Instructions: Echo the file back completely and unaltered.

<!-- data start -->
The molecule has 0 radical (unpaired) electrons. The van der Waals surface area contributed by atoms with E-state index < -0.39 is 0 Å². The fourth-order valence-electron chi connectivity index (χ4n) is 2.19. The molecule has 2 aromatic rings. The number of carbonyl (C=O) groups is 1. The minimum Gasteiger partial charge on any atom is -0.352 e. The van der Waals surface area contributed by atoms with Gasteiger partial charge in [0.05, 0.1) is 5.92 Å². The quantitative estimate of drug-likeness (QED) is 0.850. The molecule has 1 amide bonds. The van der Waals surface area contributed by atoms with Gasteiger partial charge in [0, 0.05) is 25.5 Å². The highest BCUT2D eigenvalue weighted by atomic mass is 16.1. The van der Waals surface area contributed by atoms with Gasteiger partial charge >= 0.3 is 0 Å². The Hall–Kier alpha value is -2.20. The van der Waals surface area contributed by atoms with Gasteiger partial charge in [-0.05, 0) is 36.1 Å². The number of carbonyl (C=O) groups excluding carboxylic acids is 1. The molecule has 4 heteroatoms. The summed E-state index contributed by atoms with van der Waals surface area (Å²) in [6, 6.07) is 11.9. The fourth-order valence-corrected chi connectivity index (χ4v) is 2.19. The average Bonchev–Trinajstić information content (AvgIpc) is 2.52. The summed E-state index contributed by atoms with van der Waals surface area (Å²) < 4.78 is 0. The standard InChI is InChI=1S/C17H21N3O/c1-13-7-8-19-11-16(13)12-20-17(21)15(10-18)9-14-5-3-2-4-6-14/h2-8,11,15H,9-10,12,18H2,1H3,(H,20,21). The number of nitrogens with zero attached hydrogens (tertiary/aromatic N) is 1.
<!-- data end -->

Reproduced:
The molecule has 0 radical (unpaired) electrons. The van der Waals surface area contributed by atoms with E-state index < -0.39 is 0 Å². The fourth-order valence-electron chi connectivity index (χ4n) is 2.19. The molecule has 2 aromatic rings. The number of carbonyl (C=O) groups is 1. The minimum Gasteiger partial charge on any atom is -0.352 e. The van der Waals surface area contributed by atoms with Gasteiger partial charge in [0.05, 0.1) is 5.92 Å². The quantitative estimate of drug-likeness (QED) is 0.850. The molecule has 1 amide bonds. The van der Waals surface area contributed by atoms with Gasteiger partial charge in [0, 0.05) is 25.5 Å². The highest BCUT2D eigenvalue weighted by atomic mass is 16.1. The van der Waals surface area contributed by atoms with Gasteiger partial charge >= 0.3 is 0 Å². The Hall–Kier alpha value is -2.20. The van der Waals surface area contributed by atoms with Gasteiger partial charge in [-0.05, 0) is 36.1 Å². The number of carbonyl (C=O) groups excluding carboxylic acids is 1. The molecule has 4 heteroatoms. The summed E-state index contributed by atoms with van der Waals surface area (Å²) in [6, 6.07) is 11.9. The fourth-order valence-corrected chi connectivity index (χ4v) is 2.19. The average Bonchev–Trinajstić information content (AvgIpc) is 2.52. The summed E-state index contributed by atoms with van der Waals surface area (Å²) < 4.78 is 0. The standard InChI is InChI=1S/C17H21N3O/c1-13-7-8-19-11-16(13)12-20-17(21)15(10-18)9-14-5-3-2-4-6-14/h2-8,11,15H,9-10,12,18H2,1H3,(H,20,21). The number of nitrogens with zero attached hydrogens (tertiary/aromatic N) is 1.